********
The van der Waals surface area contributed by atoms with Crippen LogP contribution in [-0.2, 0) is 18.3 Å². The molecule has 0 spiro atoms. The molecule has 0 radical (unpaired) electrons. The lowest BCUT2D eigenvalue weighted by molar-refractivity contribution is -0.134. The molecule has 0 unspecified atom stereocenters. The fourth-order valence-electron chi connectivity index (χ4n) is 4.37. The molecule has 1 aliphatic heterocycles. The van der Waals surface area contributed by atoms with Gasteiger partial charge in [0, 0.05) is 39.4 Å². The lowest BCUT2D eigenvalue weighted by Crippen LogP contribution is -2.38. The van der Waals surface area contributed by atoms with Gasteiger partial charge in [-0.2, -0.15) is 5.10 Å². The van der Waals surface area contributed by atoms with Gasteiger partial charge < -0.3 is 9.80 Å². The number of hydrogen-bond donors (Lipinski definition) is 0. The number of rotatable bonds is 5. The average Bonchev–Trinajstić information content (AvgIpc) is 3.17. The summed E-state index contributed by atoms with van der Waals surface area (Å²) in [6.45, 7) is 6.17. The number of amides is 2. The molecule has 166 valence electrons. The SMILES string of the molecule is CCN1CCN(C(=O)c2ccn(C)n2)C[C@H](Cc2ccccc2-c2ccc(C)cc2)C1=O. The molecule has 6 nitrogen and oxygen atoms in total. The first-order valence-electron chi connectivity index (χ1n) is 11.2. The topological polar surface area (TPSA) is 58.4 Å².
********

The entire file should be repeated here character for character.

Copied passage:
The van der Waals surface area contributed by atoms with Crippen LogP contribution in [-0.2, 0) is 18.3 Å². The molecule has 0 spiro atoms. The molecule has 0 radical (unpaired) electrons. The lowest BCUT2D eigenvalue weighted by molar-refractivity contribution is -0.134. The molecule has 0 unspecified atom stereocenters. The fourth-order valence-electron chi connectivity index (χ4n) is 4.37. The molecule has 1 aliphatic heterocycles. The van der Waals surface area contributed by atoms with Gasteiger partial charge in [0, 0.05) is 39.4 Å². The lowest BCUT2D eigenvalue weighted by Crippen LogP contribution is -2.38. The van der Waals surface area contributed by atoms with Gasteiger partial charge in [-0.2, -0.15) is 5.10 Å². The van der Waals surface area contributed by atoms with Gasteiger partial charge < -0.3 is 9.80 Å². The number of hydrogen-bond donors (Lipinski definition) is 0. The number of rotatable bonds is 5. The average Bonchev–Trinajstić information content (AvgIpc) is 3.17. The summed E-state index contributed by atoms with van der Waals surface area (Å²) in [6.45, 7) is 6.17. The number of amides is 2. The molecule has 166 valence electrons. The SMILES string of the molecule is CCN1CCN(C(=O)c2ccn(C)n2)C[C@H](Cc2ccccc2-c2ccc(C)cc2)C1=O. The molecule has 6 nitrogen and oxygen atoms in total. The first-order valence-electron chi connectivity index (χ1n) is 11.2. The topological polar surface area (TPSA) is 58.4 Å².